President Biden on Thursday pulled the plug on his nomination of David Chipman to lead the Bureau of Alcohol, Tobacco, Firearms and Explosives.
Mr. Chipman‘s nomination had been stuck in limbo for months after lawmakers of both parties raised questions over his ties to the gun control advocacy group Giffords, which was founded by former Rep. Gabrielle Giffords, who survived a mass shooting in 2011.
The president said Mr. Chipman would have made an exemplary ATF director and blamed Republicans for sinking the nomination.
“Unfortunately, Republicans in Congress have made clear that they intend to use gun crime as a political talking point instead of taking serious steps to address it. That’s why they’ve moved in lockstep to block David Chipman‘s confirmation, and it’s why they side with gun manufacturers over the overwhelming majority of the American people in opposing common-sense measures like universal background checks,” Mr. Biden said in a statement.
White House press secretary Jen Psaki said the administration is in talks with Mr. Chipman about another role within the government.
Mr. Chipman could have won confirmation if all the Senate Democrats had backed his nomination, but several of the chambers’ more moderate Democrats also raised questions about his positions.
Democratic Sens. Joe Manchin III of West Virginia, Jon Tester of Montana and Kyrsten Sinema of Arizona, along with Angus King, a Maine independent who caucuses with Democrats, would not commit to supporting Mr. Chipman.
Administration officials and Democratic leaders had opened conversations with the lawmakers but apparently could not make headway.
“We’re working on it,” Senate Judiciary Committee Chairman Richard Durbin, Illinois Democrat, said last month when asked if Mr. Chipman had the votes for confirmation.
Republican opposition to Mr. Chipman was fierce.
They were intensely critical of his work with Giffords, saying he advocated gun-control policies that were too extreme. They said it disqualified him to run the ATF, which is tasked with enforcing federal gun laws.
Scuttling the nomination was the right call, said Sen. Chuck Grassley of Iowa, the top Republican on the Judiciary Committee.
“Mr. Chipman‘s long record as a partisan, anti-Second Amendment activist raised plenty of concerns about how he‘d administer federal firearms laws,” Mr. Grassley said in a statement.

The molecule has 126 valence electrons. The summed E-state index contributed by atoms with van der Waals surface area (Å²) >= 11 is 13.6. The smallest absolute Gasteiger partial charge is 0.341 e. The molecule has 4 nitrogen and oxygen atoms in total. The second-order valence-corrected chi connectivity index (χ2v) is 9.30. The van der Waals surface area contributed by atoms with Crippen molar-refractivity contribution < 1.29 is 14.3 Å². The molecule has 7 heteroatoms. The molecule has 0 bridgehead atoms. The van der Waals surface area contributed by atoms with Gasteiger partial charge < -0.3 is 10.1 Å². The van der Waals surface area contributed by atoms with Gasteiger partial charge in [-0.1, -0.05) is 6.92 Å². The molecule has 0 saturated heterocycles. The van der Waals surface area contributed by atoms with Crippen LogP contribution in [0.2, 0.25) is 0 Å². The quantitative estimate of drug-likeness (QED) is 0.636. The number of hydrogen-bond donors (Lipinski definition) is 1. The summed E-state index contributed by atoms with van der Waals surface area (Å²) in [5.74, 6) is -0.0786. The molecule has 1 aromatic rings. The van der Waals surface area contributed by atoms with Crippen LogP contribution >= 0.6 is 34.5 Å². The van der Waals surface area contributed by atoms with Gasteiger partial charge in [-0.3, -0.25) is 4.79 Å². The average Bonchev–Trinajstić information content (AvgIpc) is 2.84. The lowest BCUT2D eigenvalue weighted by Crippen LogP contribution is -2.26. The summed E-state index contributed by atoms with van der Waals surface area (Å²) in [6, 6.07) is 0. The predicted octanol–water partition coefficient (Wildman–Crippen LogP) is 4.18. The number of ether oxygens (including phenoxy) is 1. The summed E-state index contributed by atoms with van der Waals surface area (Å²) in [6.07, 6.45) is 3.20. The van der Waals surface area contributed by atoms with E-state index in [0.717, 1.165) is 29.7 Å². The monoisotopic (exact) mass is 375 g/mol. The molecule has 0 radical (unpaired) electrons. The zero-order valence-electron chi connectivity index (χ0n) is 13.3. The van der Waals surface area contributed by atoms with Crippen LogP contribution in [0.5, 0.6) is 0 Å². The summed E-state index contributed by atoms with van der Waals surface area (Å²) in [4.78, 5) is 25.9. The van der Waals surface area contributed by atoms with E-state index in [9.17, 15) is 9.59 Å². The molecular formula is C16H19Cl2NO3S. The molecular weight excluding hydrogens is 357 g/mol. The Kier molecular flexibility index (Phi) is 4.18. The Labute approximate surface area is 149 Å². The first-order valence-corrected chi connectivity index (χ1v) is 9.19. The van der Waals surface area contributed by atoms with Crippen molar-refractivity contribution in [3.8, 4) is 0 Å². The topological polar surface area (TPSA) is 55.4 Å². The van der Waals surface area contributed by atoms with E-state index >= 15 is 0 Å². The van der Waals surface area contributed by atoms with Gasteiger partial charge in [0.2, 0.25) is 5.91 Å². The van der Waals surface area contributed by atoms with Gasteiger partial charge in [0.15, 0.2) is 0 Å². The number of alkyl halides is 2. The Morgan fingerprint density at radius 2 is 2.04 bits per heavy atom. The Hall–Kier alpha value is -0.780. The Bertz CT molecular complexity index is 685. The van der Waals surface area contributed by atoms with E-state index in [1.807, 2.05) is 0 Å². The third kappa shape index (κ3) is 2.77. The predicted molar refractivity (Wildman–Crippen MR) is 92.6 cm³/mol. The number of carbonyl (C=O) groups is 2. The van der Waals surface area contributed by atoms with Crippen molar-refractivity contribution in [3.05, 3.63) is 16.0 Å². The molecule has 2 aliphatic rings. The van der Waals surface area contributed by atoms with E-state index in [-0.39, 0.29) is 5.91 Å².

“The Senate has spent quite enough time flirting with this profoundly misguided nomination,” Senate Minority Leader Mitch McConnell, Kentucky Republican, said in a floor speech before Mr. Biden withdrew his nominee. “There is no way this nominee is the best the Biden administration can do.”
Mr. Chipman‘s nomination was hailed by gun control advocates, but Second Amendment groups said he has advocated for extreme positions on firearms, including banning semiautomatic firearms and magazines.
The National Rifle Association, Gun Owners of America, and the National Association for Gun Rights had opposed his nomination.
As a result of the opposition, Mr. Chipman‘s nomination deadlocked in the Democratic-controlled Senate Judiciary Committee in June. The administration still pushed for swift confirmation.
Attorney General Merrick Garland visited the ATF headquarters in July and used the visit to advocate for the nominee’s confirmation, saying Mr. Chipman would crack down on gun violence and firearms trafficking.
The ATF hasn’t had a confirmed director in six years. Since 2006, when Congress made the position a Senate-approved post, it has had only one confirmed director.
Mr. Chipman is the second pick to lead the ATF to be withdrawn in as many years.
Former President Donald Trump last year pulled his nomination of Chuck Canterbury after a disastrous confirmation hearing before the GOP-controlled Senate Judiciary Committee.
Mr. Canterbury, the former national president of the Fraternal Order of Police, rankled senators with evasive answers during his 2019 confirmation hearing. The nomination languished for a year before Mr. Trump withdrew the nominee amid dwindling support from Republicans.